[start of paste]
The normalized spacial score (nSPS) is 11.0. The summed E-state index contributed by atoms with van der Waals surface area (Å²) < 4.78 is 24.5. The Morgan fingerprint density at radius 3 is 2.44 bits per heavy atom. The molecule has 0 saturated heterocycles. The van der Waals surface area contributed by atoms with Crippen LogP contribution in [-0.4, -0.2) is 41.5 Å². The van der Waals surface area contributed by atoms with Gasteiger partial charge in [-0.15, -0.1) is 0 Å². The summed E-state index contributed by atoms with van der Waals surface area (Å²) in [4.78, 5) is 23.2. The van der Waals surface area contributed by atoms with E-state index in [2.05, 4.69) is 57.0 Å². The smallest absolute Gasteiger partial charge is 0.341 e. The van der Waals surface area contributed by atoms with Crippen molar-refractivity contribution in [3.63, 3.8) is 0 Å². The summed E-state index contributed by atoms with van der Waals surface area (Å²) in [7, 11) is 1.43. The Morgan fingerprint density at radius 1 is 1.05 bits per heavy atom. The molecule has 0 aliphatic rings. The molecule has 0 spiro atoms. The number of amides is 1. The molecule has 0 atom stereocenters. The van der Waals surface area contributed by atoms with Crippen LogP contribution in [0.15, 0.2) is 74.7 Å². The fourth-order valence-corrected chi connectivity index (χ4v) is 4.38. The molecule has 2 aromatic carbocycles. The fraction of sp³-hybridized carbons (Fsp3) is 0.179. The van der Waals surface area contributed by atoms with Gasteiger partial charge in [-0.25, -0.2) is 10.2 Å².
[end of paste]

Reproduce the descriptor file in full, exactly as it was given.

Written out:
The normalized spacial score (nSPS) is 11.0. The summed E-state index contributed by atoms with van der Waals surface area (Å²) < 4.78 is 24.5. The Morgan fingerprint density at radius 3 is 2.44 bits per heavy atom. The molecule has 0 saturated heterocycles. The van der Waals surface area contributed by atoms with Crippen LogP contribution in [-0.4, -0.2) is 41.5 Å². The van der Waals surface area contributed by atoms with Gasteiger partial charge in [-0.15, -0.1) is 0 Å². The summed E-state index contributed by atoms with van der Waals surface area (Å²) in [4.78, 5) is 23.2. The van der Waals surface area contributed by atoms with E-state index in [2.05, 4.69) is 57.0 Å². The smallest absolute Gasteiger partial charge is 0.341 e. The van der Waals surface area contributed by atoms with Crippen molar-refractivity contribution in [3.63, 3.8) is 0 Å². The summed E-state index contributed by atoms with van der Waals surface area (Å²) in [7, 11) is 1.43. The Morgan fingerprint density at radius 1 is 1.05 bits per heavy atom. The molecule has 0 aliphatic rings. The molecule has 0 spiro atoms. The number of amides is 1. The molecule has 0 atom stereocenters. The van der Waals surface area contributed by atoms with Crippen LogP contribution in [0.15, 0.2) is 74.7 Å². The fourth-order valence-corrected chi connectivity index (χ4v) is 4.38. The molecule has 2 aromatic carbocycles. The fraction of sp³-hybridized carbons (Fsp3) is 0.179. The van der Waals surface area contributed by atoms with Gasteiger partial charge in [-0.25, -0.2) is 10.2 Å².